As winter came around the amount of time I spent mountainboarding decreased even more. So when Mark from Team Dad needed a Secret Birthday Ride somewhere he’d never ridden I suggested Wendover Woods. This “secret” (actually it was only secret from Mark, more of a surprise) ride turned into the most well attended freeride meet of the past few years. Fourteen riders rode Truffler, Ripper’s Gash, Backbone, Painkiller and Tarantula (mountainboarders come up with some interesting names for tracks).
Tarantula is one of my favourite tracks. It starts with a drop, goes onto tarmac, through a narrow gap, along a leafy track, down some steps, and then into a steep narrow footpath, so has a lot variety. And on this day I rode it best I ever have.
A couple of weeks later and another Team Dad secret birthday ride, this time for Clayton. After lots of texting post codes, messaging directions, and picking up people from the train station, we all met at a new spot I had recce’d the week before. It had plenty of long fast tracks that could keep brake and non-brake riders entertained all day. We rode each of the tracks in turn, and went back to ‘Toy Box’, a steep leafy hillside for a second go. It’s a fun area to play in and we spent about half an hour finding new lines. Having talked about which tracks to ride next we all headed for the bottom. Mark, Clayton, Matt and me, and then Smilie. He came flying off the first drop, didn’t line up for the second drop and hit a tree. With that much speed, and with his feet in snowboard boots and firmly strapped into his board the force of the impact went through the next weakest part, his leg just above the boot. I ran over to Smilie, carefully got his feet out of his board, and stabilised his broken leg while I called an ambulance. A hour or so later, and with plenty of morphine, Smilie was in the back of a 4×4 ambulance on his way to A & E.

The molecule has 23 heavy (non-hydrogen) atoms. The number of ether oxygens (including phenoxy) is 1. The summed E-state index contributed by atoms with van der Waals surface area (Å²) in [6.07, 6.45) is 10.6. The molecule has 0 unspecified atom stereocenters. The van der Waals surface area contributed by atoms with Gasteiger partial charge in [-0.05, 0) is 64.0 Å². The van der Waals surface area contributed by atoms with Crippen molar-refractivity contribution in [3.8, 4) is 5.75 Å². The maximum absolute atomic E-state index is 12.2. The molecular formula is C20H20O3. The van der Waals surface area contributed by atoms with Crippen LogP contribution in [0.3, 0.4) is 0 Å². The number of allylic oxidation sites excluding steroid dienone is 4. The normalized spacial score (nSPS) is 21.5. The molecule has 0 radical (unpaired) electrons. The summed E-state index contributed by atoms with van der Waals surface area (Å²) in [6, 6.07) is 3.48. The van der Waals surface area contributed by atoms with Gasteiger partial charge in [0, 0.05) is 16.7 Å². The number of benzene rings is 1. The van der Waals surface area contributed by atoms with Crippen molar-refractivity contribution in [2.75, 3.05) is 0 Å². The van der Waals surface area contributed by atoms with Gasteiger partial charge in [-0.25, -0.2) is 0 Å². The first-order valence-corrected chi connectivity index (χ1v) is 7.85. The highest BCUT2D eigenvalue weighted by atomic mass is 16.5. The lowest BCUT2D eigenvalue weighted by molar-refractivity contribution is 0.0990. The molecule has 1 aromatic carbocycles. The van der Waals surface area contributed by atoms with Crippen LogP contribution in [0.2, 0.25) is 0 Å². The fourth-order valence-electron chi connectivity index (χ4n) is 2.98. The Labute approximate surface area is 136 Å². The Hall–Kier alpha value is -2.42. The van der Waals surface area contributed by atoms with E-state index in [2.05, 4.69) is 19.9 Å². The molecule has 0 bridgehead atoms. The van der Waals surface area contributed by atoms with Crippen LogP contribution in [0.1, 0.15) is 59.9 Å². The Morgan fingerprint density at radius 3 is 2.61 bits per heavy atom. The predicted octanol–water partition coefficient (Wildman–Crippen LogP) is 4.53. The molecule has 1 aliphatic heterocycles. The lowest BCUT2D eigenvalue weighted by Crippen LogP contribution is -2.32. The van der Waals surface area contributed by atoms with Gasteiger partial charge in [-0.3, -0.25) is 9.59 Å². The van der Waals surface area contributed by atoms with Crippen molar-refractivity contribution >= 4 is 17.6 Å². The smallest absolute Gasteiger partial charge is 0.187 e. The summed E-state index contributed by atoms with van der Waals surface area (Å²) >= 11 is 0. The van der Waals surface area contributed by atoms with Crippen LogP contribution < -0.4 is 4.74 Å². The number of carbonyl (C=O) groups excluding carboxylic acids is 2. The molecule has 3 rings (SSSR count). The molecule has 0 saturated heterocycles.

Smilie’s injury bothered me. It bothered me for two reasons. One, I very nearly hit that same tree minutes before Smilie did, and two, it made me realise how much responsibility I take on with organising freeride meets, being a first aider, working with the ATBA-UK, and not having the time to give to growing mountainboard clubs when I know that’s the solution to the situation mountainboarding is in at the moment.